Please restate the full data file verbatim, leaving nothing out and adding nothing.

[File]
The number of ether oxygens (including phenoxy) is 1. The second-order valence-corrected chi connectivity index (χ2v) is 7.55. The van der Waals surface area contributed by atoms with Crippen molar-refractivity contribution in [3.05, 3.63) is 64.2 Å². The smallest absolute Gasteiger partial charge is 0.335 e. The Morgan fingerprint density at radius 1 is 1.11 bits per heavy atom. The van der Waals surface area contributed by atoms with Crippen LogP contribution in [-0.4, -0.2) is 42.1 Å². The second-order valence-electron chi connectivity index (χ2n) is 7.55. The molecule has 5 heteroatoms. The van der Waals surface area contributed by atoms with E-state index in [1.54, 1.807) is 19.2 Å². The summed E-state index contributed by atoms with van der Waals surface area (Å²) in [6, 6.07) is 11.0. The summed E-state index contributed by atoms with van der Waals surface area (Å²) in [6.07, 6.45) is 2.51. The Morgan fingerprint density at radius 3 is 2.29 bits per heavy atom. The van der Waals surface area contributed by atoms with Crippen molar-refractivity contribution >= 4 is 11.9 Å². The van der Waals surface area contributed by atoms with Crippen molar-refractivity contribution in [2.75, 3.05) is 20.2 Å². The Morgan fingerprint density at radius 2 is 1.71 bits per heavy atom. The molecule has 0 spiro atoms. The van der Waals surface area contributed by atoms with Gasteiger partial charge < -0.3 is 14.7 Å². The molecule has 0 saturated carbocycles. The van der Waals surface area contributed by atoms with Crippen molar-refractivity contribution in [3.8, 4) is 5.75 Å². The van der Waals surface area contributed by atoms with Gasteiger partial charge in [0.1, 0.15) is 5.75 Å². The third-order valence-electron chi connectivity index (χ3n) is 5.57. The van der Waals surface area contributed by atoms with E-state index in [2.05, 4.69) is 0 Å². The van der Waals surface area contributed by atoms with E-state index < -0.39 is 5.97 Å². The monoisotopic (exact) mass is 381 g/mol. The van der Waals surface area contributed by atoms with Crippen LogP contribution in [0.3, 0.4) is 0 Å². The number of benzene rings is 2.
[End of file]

The number of ether oxygens (including phenoxy) is 1. The second-order valence-corrected chi connectivity index (χ2v) is 7.55. The van der Waals surface area contributed by atoms with Crippen molar-refractivity contribution in [3.05, 3.63) is 64.2 Å². The smallest absolute Gasteiger partial charge is 0.335 e. The Morgan fingerprint density at radius 1 is 1.11 bits per heavy atom. The van der Waals surface area contributed by atoms with Crippen LogP contribution in [-0.4, -0.2) is 42.1 Å². The second-order valence-electron chi connectivity index (χ2n) is 7.55. The molecule has 5 heteroatoms. The van der Waals surface area contributed by atoms with E-state index in [1.54, 1.807) is 19.2 Å². The summed E-state index contributed by atoms with van der Waals surface area (Å²) in [6, 6.07) is 11.0. The summed E-state index contributed by atoms with van der Waals surface area (Å²) in [6.07, 6.45) is 2.51. The Morgan fingerprint density at radius 3 is 2.29 bits per heavy atom. The van der Waals surface area contributed by atoms with Crippen molar-refractivity contribution >= 4 is 11.9 Å². The van der Waals surface area contributed by atoms with Crippen molar-refractivity contribution in [2.75, 3.05) is 20.2 Å². The Morgan fingerprint density at radius 2 is 1.71 bits per heavy atom. The molecule has 0 spiro atoms. The van der Waals surface area contributed by atoms with Gasteiger partial charge < -0.3 is 14.7 Å². The molecule has 0 saturated carbocycles. The van der Waals surface area contributed by atoms with Crippen molar-refractivity contribution in [3.8, 4) is 5.75 Å². The van der Waals surface area contributed by atoms with Gasteiger partial charge in [0.1, 0.15) is 5.75 Å². The third-order valence-electron chi connectivity index (χ3n) is 5.57. The van der Waals surface area contributed by atoms with E-state index in [2.05, 4.69) is 0 Å². The van der Waals surface area contributed by atoms with E-state index < -0.39 is 5.97 Å². The monoisotopic (exact) mass is 381 g/mol. The van der Waals surface area contributed by atoms with Crippen LogP contribution in [0.3, 0.4) is 0 Å². The number of benzene rings is 2.